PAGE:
The posts below provide a series of updates on issues facing Gowanus, including describing the work that’s been done to make progress, and outlining the work that remains. Read more »

The future we want for Gowanus: help us get there

A few short years ago, the future for Gowanus looked bleak. The canal was toxic, with no plan to clean it up. Businesses were on the decline. New housing on 4th Avenue displaced existing residents, was zero percent affordable, and featured ground-floor parking garage grilles blighting the streetscape.

We’re making some genuine progress. Thanks to the EPA’s Superfund process, a real cleanup is on the way. New businesses are springing up – light manufacturing, artists, materials re-use, co-working, and more. We’ve got funding in the budget for new parks and schools.  

Now, we face new challenges. Real estate pressures threaten manufacturing businesses, artists, and affordable housing. Current trends will yield more hotels, self-storage facilities, and big-box stores which do little to strengthen our neighborhood. Long-term disinvestment in infrastructure means streets that flood, dilapidated public housing, and a continued need for schools, open space, and transit.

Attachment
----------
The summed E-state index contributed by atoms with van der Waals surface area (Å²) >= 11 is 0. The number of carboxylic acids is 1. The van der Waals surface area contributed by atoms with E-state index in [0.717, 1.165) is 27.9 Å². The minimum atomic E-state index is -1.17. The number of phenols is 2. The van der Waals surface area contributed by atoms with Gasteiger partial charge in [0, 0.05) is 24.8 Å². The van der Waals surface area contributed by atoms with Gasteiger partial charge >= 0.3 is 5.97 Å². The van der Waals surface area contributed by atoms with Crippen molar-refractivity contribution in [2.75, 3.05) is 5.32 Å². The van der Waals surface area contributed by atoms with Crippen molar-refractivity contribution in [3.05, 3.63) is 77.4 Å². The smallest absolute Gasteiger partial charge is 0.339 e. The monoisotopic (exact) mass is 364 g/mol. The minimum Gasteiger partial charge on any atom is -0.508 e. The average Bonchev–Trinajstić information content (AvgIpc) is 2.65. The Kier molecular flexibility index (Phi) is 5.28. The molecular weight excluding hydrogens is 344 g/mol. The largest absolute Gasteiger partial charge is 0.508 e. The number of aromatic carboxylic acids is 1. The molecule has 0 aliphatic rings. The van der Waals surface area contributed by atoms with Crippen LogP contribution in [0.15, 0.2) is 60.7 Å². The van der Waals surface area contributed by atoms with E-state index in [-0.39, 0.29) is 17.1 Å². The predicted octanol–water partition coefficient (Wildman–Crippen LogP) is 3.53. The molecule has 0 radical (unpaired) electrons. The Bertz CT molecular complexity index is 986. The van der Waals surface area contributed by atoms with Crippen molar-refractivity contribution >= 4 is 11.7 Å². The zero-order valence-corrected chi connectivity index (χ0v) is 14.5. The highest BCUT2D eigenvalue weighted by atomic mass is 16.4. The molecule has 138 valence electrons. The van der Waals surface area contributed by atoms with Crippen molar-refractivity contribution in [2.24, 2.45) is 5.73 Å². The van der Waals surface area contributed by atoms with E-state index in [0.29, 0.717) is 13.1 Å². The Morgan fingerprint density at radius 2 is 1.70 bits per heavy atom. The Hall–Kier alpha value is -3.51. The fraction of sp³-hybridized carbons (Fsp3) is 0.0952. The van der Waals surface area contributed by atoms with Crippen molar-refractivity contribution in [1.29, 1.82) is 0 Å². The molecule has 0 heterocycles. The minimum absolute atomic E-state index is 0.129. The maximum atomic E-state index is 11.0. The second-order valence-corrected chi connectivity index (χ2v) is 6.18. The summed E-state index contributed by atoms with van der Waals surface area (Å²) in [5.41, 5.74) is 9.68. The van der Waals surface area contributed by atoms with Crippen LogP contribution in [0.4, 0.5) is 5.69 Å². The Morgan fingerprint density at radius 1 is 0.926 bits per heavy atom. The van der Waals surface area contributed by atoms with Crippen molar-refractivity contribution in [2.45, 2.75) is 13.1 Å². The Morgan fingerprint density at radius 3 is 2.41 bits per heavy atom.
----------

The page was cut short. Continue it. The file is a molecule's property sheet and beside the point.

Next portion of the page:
So the next steps – in shaping the future for Gowanus we want – are up to us. Read more »

Springtime in Gowanus: Big steps forward toward a healthier canal

At the end of 2015, I wrote to you with a (rather in depth) update on the Gowanus Canal cleanup. I’m happy to report that, this month, we took another big step forward toward a healthier canal. We are also working hard to involve community members in the cleanup efforts

As part of the Superfund cleanup process, the EPA has required that the City of New York construct two large sewage retention tanks in Gowanus—in order to dramatically reduce the amount of sewage that flows into the canal when it rains. On April 15, the EPA and the City announced a proposed agreement on the location of those tanks: an eight-million gallon tank will be built on privately-owned property along the Canal, between Butler and Degraw Streets, and a smaller four-million gallon tank will be located on a City-owned property at 2nd Avenue and 5th Streets. Read more »